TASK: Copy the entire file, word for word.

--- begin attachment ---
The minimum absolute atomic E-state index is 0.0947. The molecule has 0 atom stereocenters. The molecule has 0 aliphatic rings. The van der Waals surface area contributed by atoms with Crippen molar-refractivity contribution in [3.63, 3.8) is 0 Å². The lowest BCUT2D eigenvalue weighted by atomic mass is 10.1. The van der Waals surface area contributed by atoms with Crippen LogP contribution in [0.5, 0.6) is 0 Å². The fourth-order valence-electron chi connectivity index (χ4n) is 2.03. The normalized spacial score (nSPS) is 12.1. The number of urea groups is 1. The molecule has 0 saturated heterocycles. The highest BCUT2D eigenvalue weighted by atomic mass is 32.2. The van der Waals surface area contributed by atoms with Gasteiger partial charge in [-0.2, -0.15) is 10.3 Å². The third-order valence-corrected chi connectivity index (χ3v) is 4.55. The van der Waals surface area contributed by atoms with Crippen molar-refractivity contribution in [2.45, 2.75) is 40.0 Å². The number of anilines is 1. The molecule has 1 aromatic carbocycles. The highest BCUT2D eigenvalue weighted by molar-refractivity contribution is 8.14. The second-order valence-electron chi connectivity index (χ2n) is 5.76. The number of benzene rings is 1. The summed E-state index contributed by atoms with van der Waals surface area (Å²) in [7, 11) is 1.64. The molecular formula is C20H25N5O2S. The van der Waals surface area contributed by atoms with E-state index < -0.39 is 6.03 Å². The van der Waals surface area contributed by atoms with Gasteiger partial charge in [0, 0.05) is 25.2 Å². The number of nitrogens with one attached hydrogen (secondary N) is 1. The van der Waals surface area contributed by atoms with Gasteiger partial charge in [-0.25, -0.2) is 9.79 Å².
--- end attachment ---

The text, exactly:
The minimum absolute atomic E-state index is 0.0947. The molecule has 0 atom stereocenters. The molecule has 0 aliphatic rings. The van der Waals surface area contributed by atoms with Crippen molar-refractivity contribution in [3.63, 3.8) is 0 Å². The lowest BCUT2D eigenvalue weighted by atomic mass is 10.1. The van der Waals surface area contributed by atoms with Crippen LogP contribution in [0.5, 0.6) is 0 Å². The fourth-order valence-electron chi connectivity index (χ4n) is 2.03. The normalized spacial score (nSPS) is 12.1. The number of urea groups is 1. The molecule has 0 saturated heterocycles. The highest BCUT2D eigenvalue weighted by atomic mass is 32.2. The van der Waals surface area contributed by atoms with Gasteiger partial charge in [-0.2, -0.15) is 10.3 Å². The third-order valence-corrected chi connectivity index (χ3v) is 4.55. The van der Waals surface area contributed by atoms with Crippen molar-refractivity contribution in [2.45, 2.75) is 40.0 Å². The number of anilines is 1. The molecule has 1 aromatic carbocycles. The highest BCUT2D eigenvalue weighted by molar-refractivity contribution is 8.14. The second-order valence-electron chi connectivity index (χ2n) is 5.76. The number of benzene rings is 1. The summed E-state index contributed by atoms with van der Waals surface area (Å²) in [7, 11) is 1.64. The molecular formula is C20H25N5O2S. The van der Waals surface area contributed by atoms with E-state index < -0.39 is 6.03 Å². The van der Waals surface area contributed by atoms with Gasteiger partial charge in [0, 0.05) is 25.2 Å². The number of nitrogens with one attached hydrogen (secondary N) is 1. The van der Waals surface area contributed by atoms with Gasteiger partial charge in [-0.25, -0.2) is 9.79 Å².